“There shall be no consumption of food or beverage of any kind before, during, or after religious services, including food or beverage that would typically be consumed as part of a religious service,” the order says in a section delineating norms and restrictions on religious services. 

The consumption of the consecrated species at Mass, at least by the celebrant, is an integral part of the Eucharistic rite. Rules prohibiting even the celebrating priest from receiving the Eucharist would ban the licit celebration of Mass by any priest.

CNA asked the Howard County public affairs office to comment on how the rule aligns with First Amendment religious freedom and free exercise rights.

Howard County spokesman Scott Peterson told CNA in a statement that "Howard County has not fully implemented Phase 1 of Reopening. We continue to do an incremental rollout based on health and safety guidelines, analysis of data and metrics specific to Howard County and in consultation with our local Health Department."

"With this said," Peterson added, "we continue to get stakeholder feedback in order to fully reopen to Phase 1." 

The executive order also limits attendance at indoor worship spaces to 10 people or fewer, limits outdoor services to 250 socially-distanced people wearing masks, forbids the passing of collection plates, and bans handshakes and physical contact between worshippers. 

 

Beginning at 7am on May 29th, religious institutions may resume services assuming the following guidelines are met. The guidelines refer to churches, synagogues, temples, mosques, interfaith centers, and any other space where faith gatherings are held.https://t.co/XE0soDdV3l pic.twitter.com/NieG0MavCv

— Calvin Ball (@HoCoGovExec) May 26, 2020  

In contrast to the 10-person limit for churches, establishments listed in the order that do not host religious services are permitted to operate at 50% capacity. 

The order also states that “singing is permitted, but not recommended,” and that only the person leading the service or a choir may sing. Those who are singing without masks should, per the order, “maintain a 12-foot distance from other persons, including religious leaders, other singers, or the congregation.” 

The sixth chapter of St. John's Gospel contains the well-known “Bread of Life” discourse, in which Jesus teaches at a Capernum synagogue that “unless you eat the flesh of the Son of Man and drink his blood, you do not have life within you. Whoever eats my flesh and drinks my blood has eternal life, and I will raise him on the last day. For my flesh is true food, and my blood is true drink. Whoever eats my flesh and drinks my blood remains in me and I in him.”

Catholics believe that teaching constitutes part of Christ's revelation of the Eucharist.

The Archdiocese of Baltimore, whose territory includes Howard County, did not respond to requests for comment on the Howard County executive order by the time of posting.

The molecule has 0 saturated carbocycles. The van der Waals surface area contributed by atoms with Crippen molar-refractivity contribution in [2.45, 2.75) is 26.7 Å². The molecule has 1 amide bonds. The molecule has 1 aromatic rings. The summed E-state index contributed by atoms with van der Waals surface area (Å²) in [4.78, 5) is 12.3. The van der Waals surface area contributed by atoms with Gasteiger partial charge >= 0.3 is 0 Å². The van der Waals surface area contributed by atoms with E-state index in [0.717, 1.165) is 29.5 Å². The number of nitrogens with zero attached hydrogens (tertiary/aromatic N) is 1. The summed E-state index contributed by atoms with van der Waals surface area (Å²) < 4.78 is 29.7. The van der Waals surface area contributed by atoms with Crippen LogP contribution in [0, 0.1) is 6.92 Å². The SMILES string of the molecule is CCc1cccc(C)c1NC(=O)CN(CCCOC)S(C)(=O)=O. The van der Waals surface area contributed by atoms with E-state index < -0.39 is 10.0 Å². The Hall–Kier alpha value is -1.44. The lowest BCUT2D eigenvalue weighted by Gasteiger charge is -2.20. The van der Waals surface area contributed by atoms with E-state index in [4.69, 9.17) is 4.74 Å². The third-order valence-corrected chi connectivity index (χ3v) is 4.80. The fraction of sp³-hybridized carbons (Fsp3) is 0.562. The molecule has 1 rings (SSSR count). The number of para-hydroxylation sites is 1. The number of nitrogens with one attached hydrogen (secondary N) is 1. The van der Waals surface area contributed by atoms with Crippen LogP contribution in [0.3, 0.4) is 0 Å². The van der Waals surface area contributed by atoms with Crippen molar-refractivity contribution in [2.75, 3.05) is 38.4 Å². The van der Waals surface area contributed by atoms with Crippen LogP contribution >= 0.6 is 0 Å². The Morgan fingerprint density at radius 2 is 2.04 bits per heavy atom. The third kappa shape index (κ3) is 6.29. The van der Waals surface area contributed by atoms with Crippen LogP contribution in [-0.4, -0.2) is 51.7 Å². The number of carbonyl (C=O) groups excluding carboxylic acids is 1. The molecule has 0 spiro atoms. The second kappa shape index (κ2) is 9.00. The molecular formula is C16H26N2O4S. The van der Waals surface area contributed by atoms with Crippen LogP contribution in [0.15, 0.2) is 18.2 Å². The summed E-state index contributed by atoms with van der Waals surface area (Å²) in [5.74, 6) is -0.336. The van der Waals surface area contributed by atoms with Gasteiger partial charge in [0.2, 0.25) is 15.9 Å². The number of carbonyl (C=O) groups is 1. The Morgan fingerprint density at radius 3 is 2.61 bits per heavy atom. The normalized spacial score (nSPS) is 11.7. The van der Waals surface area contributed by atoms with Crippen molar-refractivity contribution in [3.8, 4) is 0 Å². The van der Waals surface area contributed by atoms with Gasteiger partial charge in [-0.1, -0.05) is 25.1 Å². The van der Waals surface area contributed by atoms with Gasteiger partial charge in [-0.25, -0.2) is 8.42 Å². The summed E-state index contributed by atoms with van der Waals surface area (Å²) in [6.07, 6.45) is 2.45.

The archdiocese announced its own phased reopening plans on Tuesday. While some of the policies outlined in the archdiocese’s plans are in line with Executive Order 2020-09, there is no prohibition on the distribution of food or beverages before, after, or during Mass. 

The Archdiocese of Baltimore's reopening plans require that communicants observe social distancing while in line for communion, and is discouraging reception on the tongue--but the archdiocese has not instructed parishes to place any other restrictions on the reception of communion, apart from ordinary canonical norms.

In Phase I of the archdiocese’s reopening plan, churches will be open for private prayer, but Mass will still be celebrated without a congregation. In Phase II, which is expected to begin in some areas the weekend of May 30-31, churches may open to socially-distanced congregations up to one-third of the seating capacity, if local public restrictions permit the attendance of more than 10 people at Mass.

The Department of Justice has recently issued a number of letters concerning cases of state and local public health orders which affect churches and houses of worship. In the last week, the department sent letters to the governors of California and Nevada, emphasizing the need to respect religious freedoms while working to combat the coronavirus pandemic.

“Simply put, there is no pandemic exception to the U.S. Constitution and its Bill of Rights,” Eric S. Dreiband, head of the U.S. Department of Justice’s Civil Rights Division, said in a May 19 letter to California Governor Gavin Newsom. 

The DOJ has also filed statements of interest in cases involving conflicts between churches and local authorities, including a lawsuit against the Mayor of Greenville, Mississippi, after members of the Temple Baptist Church were fined $500 for attending a service in their cars in the church's parking lot. The mayor later rescinded the fines and amended the city’s stay at home order.